This article first appeared in Kidsburgh.org, a media partner of NEXTpittsburgh that focuses on making Pittsburgh a better place to raise kids.
Tim Barnes admits that there was a bit of resistance when he broached the idea of starting a small company in his business and entrepreneurship technology class at West Greene High School. The kids had questions about the online platform created by EdCorps Real World Scholars to run an e-commerce business in schools.
Would the project, christened Hargus Creek Designs, add to their workload? Would it be of any practical use? What products would they make? And would anyone want them?
- Yes, it was more work, but worth it.
- Yes, the kids learned the basics of running a business, from design through distribution.
- The products they created ranged from tumblers to personalized wooden truck signs. And yes, the demand brought in almost $5,300.
“Once they realized what it is and what’s become established, there’s just endless support for it, from students, from parents, from the community, from administrators,” Barnes says.
EdCorps, a nonprofit organization founded in 2015, helps students in 40 states create and run their own businesses. The Greater Pittsburgh EdCorps, co-sponsored by the Grable Foundation, hosts 64 businesses run by more than 4,800 student entrepreneurs.
The organization wanted to give students an opportunity to start businesses that go beyond the sale of hoagies or baked goods at athletic events, says Christen Dunn, EdCorps special projects manager.
“We wanted students to experience the start-up and experience of running a real business,” Dunn says.
Many school districts are justifiably wary of supporting student enterprises because of the bureaucracy and red tape involved. EdCorps provides a platform that includes assistance with licensing, sales tax, credit card processing and other processes that require time and experience that teachers may not have.
“I had the idea I wanted to do something similar before I found EdCorps,” Barnes says. “I was searching for ways to do it. EdCorps has made it tremendously easier.”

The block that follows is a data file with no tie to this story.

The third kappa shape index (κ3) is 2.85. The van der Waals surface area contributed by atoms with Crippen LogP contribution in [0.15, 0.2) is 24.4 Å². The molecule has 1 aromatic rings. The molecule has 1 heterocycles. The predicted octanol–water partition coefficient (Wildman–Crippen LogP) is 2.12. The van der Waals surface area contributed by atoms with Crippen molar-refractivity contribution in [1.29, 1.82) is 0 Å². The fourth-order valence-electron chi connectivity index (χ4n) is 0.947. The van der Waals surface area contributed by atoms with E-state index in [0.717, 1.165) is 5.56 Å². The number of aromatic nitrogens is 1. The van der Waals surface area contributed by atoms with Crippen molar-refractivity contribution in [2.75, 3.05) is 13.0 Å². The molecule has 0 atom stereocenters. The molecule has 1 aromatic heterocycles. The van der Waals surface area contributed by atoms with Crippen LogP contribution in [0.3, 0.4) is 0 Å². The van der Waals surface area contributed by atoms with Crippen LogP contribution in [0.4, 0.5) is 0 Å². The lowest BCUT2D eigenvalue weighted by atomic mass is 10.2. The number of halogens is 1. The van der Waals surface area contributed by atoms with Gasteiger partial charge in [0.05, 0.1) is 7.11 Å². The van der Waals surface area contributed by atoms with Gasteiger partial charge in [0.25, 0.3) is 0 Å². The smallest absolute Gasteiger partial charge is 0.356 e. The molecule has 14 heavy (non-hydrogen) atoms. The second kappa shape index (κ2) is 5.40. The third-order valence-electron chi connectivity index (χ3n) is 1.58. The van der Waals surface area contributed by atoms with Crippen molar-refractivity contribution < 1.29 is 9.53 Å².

Within a classroom or a club, the teacher can help students build a business together, Dunn says. “It’s not about an individual endeavor but a real small business that students gain much more from, not only entrepreneurially, but also through collaboration and communication. They are going to need many of these skills when they get out in the workforce.”
At Whitehall Elementary in the Baldwin-Whitehall School District, Kristy Frohliger’s fifth graders wanted to design products that were not only appealing but useful. They worked remotely for most of the past year as BW Creations, making and selling a range of products including mobile phone stands for the South Baldwin Volunteer Fire Company and an assortment of mugs and koozies.
But freeze pop holders?
“I really didn’t know what they were,” Frohliger says. “You really put these on freeze pops? … But we also did them for school, put two pencils in them and called them pencil pouches.”
There are about 20 fifth graders, and a few sixth-grade mentors from the prior school year, who form the core group working on BW Creations. To be part of the program, Frohliger asked kids to fill out an application because, she says, “that’s what you do if you want to be part of a business.”
The kids’ work has paid off handsomely: This year’s profit reached about $3,200. That amount is amazing, Frohliger says, because there were no in-person sales or events.
“It’s just the kids talking about it,” she says. “We started doing TikTok because the kids wanted to do that, and we’re getting orders from that. It’s just spreading the word throughout the community.”
EdCorps projects are similar to other small businesses. Dunn points out that nearly 50 percent of the American workforce is employed by a small business. Of that, half of all small businesses are run by one person.
“But you still need many skills to operate with others,” Dunn says. EdCorps completely prepares them for that.
The students working at EdCorps businesses don’t make a dime for their work. All of the profit is either rolled back into the businesses, pays for school projects or is donated to charities.
The skills they learn from invoicing, marketing and design will be useful for the rest of their lives. But perhaps the most important lessons they learn can be applied to any situation the kids will face.
“We vote on any of the decisions we have to make,” Frohliger says. “It’s definitely a collaborative effort and learning how to work with each other.”
At West Greene, kids also have learned the importance of cooperation to running a viable business.
But perhaps the biggest tribute to the program’s effectiveness came during sign-ups for next year’s class.
There was so much demand, Barnes had to create a waiting list.